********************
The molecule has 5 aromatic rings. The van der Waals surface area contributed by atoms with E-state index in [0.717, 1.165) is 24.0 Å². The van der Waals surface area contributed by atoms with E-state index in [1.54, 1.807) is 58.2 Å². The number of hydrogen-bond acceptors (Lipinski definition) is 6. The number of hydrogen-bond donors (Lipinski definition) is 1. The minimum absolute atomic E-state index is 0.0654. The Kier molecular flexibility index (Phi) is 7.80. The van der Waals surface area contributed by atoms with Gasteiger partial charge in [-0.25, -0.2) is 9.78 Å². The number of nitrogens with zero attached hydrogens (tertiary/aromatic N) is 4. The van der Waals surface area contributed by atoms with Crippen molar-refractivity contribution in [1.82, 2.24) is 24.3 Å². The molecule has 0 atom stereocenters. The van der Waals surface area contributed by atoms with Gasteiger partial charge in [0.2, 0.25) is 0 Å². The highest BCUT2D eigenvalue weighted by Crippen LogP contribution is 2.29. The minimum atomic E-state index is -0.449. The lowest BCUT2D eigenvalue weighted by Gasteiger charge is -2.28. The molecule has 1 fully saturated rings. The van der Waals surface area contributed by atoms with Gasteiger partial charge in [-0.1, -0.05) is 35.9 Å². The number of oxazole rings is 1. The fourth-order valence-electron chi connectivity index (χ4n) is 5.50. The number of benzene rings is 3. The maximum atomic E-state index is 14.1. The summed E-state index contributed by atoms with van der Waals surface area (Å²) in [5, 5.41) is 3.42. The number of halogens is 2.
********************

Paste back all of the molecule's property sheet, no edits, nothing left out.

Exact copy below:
The molecule has 5 aromatic rings. The van der Waals surface area contributed by atoms with E-state index in [0.717, 1.165) is 24.0 Å². The van der Waals surface area contributed by atoms with E-state index in [1.54, 1.807) is 58.2 Å². The number of hydrogen-bond acceptors (Lipinski definition) is 6. The number of hydrogen-bond donors (Lipinski definition) is 1. The minimum absolute atomic E-state index is 0.0654. The Kier molecular flexibility index (Phi) is 7.80. The van der Waals surface area contributed by atoms with Gasteiger partial charge in [-0.25, -0.2) is 9.78 Å². The number of nitrogens with zero attached hydrogens (tertiary/aromatic N) is 4. The van der Waals surface area contributed by atoms with Crippen molar-refractivity contribution in [1.82, 2.24) is 24.3 Å². The molecule has 0 atom stereocenters. The van der Waals surface area contributed by atoms with Gasteiger partial charge in [0.2, 0.25) is 0 Å². The highest BCUT2D eigenvalue weighted by Crippen LogP contribution is 2.29. The minimum atomic E-state index is -0.449. The lowest BCUT2D eigenvalue weighted by Gasteiger charge is -2.28. The molecule has 1 fully saturated rings. The van der Waals surface area contributed by atoms with Gasteiger partial charge in [-0.1, -0.05) is 35.9 Å². The number of oxazole rings is 1. The fourth-order valence-electron chi connectivity index (χ4n) is 5.50. The number of benzene rings is 3. The maximum atomic E-state index is 14.1. The summed E-state index contributed by atoms with van der Waals surface area (Å²) in [5, 5.41) is 3.42. The number of halogens is 2.